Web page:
Agricultural Credit Conditions Survey
Despite difficult weather, farm incomes and land values rose again in the spring
Second Quarter 2011 Agricultural Credit Conditions Survey
- Economist, Analyst
Published September 26, 2011 | September 2011 issue
The second three months of 2011 saw farm incomes increase for the fourth quarter in a row, along with overall farm finances, according to the Minneapolis Fed’s July agricultural credit conditions survey. Land values continued to increase in all categories across district states, and interest rates on loans fell slightly from the last quarter. The outlook for the third quarter of 2011 is also positive, with all states in the district expecting farm incomes and household spending to increase or stay the same. All states expect farm capital spending to hold steady or increase.
Farm income, household spending and capital investment
Bolstered by continued strong crop prices, farm incomes remained at high levels. “Customers continued to take advantage of higher prices and have been forward pricing their grain and livestock,” noted a Yankton, S.D., banker. Half of district lenders said farm incomes were unchanged in the first quarter, and 40 percent reported increases. Both household and capital spending increased throughout the district as well. These results were consistent across district states.
Loan repayments and renewals
Loan repayment rates mostly held steady after increasing in recent quarters marked by income growth, and renewals were flat or decreased. About 62 percent of the lenders responding to the survey reported unchanged rates of loan repayments, while only one bank reported a decrease. Three-quarters of respondents reported no change in the number of loan renewals or extensions.
Demand for loans, require collateral and interest rates
A lender in Lucan, Minn., described the market for agricultural loans concisely: “Higher incomes have reduced borrowing needs for many of our customers.” More than a third of the survey respondents said loan demand decreased from a year earlier, and 52 percent said it was unchanged. This was mostly consistent across district states, but more lenders in South Dakota reported decreases than flat demand. Just over 90 percent of respondents said collateral requirements for borrowers were unchanged. None of the lenders in the survey said they refused a loan because of fund shortages. Fixed interest rates on loans for operating, machinery and real estate decreased slightly from the first quarter of 2011, as did variable rates for real estate; variable rates for operating and machinery increased slightly.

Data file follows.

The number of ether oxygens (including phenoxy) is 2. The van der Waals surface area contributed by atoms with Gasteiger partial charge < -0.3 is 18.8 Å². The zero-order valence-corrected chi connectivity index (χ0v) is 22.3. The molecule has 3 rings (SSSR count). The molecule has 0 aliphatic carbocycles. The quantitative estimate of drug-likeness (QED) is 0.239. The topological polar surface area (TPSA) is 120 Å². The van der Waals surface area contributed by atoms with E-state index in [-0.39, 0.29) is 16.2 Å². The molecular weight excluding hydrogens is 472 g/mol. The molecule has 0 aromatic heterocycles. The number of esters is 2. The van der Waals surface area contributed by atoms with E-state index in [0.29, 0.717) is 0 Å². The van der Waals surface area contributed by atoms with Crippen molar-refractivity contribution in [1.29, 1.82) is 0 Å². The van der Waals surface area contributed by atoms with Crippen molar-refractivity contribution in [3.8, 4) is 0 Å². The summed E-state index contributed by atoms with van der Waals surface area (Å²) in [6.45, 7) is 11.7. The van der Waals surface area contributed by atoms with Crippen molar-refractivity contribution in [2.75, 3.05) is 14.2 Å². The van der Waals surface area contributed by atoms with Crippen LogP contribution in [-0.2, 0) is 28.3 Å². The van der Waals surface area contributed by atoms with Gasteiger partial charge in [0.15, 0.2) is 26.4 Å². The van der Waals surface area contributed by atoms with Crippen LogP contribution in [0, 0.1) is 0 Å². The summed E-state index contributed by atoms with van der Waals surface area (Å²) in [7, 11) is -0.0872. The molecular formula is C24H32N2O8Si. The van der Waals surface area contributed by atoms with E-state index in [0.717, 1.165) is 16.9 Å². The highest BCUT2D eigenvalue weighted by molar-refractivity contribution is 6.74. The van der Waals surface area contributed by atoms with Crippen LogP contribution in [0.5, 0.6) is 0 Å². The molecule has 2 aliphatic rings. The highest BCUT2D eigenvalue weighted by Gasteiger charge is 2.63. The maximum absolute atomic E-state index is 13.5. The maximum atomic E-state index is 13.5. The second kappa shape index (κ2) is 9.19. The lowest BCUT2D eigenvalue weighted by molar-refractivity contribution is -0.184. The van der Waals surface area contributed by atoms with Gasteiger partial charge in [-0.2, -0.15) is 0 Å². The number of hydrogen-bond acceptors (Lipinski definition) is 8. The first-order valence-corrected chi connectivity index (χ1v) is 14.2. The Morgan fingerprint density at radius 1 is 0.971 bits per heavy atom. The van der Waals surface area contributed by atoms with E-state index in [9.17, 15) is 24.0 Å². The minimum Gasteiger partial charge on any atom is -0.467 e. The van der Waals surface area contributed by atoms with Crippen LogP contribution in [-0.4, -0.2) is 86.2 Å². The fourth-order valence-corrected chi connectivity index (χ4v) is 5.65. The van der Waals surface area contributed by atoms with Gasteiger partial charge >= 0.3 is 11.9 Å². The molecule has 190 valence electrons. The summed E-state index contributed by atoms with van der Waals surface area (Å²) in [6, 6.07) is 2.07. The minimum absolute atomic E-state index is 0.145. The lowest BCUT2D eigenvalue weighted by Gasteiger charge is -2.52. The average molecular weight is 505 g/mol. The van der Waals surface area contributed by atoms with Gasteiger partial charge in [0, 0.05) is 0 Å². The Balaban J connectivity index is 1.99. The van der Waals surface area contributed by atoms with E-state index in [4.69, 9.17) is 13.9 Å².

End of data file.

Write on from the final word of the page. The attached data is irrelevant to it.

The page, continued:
Cash rents and land values
Cash rents and farmland values continued to soar. Average cash rents and land values for irrigated and nonirrigated land mostly increased from the previous year across the district. Nonirrigated farmland saw bigger gains in rents and land values, with the average rent increasing 21.9 percent over last year and the average land value increasing 22 percent. Irrigated farmland saw rents and land values increase 16.7 and 18.1 percent, respectively. Ranchland saw rents increase by 7.9 percent, while values rose 13.1 percent. Minnesota saw the biggest growth, at about 25 percent in all three categories. In Montana, farmland values were roughly unchanged from a year earlier, while ranchland prices actually decreased 7.5 percent. However, it should be noted that the number of survey respondents from Montana was small.
“Most farmers should show a strong 2011 if Mother Nature cooperates,” said a lender in Pigeon Falls, Wis. That could be a big “if.” A late, wet spring held back planting, and summer flooding damaged crops in many areas of the district. A North Dakota lender said 20 percent to 40 percent of area cropland was not seeded, while another lender noted a county in South Dakota where only 30 percent of land was planted. However, the outlook of ag lenders remains positive, with more than half expecting farm incomes to remain at current levels and 40 percent expecting increases in the third quarter. About a third of lenders expect increases in household spending, and 41 percent expect increases in capital investment. Most lenders expect loan renewals and the amount of required collateral to remain unchanged. More than 60 percent expect loan demand to be unchanged, but 18 percent expect it to increase.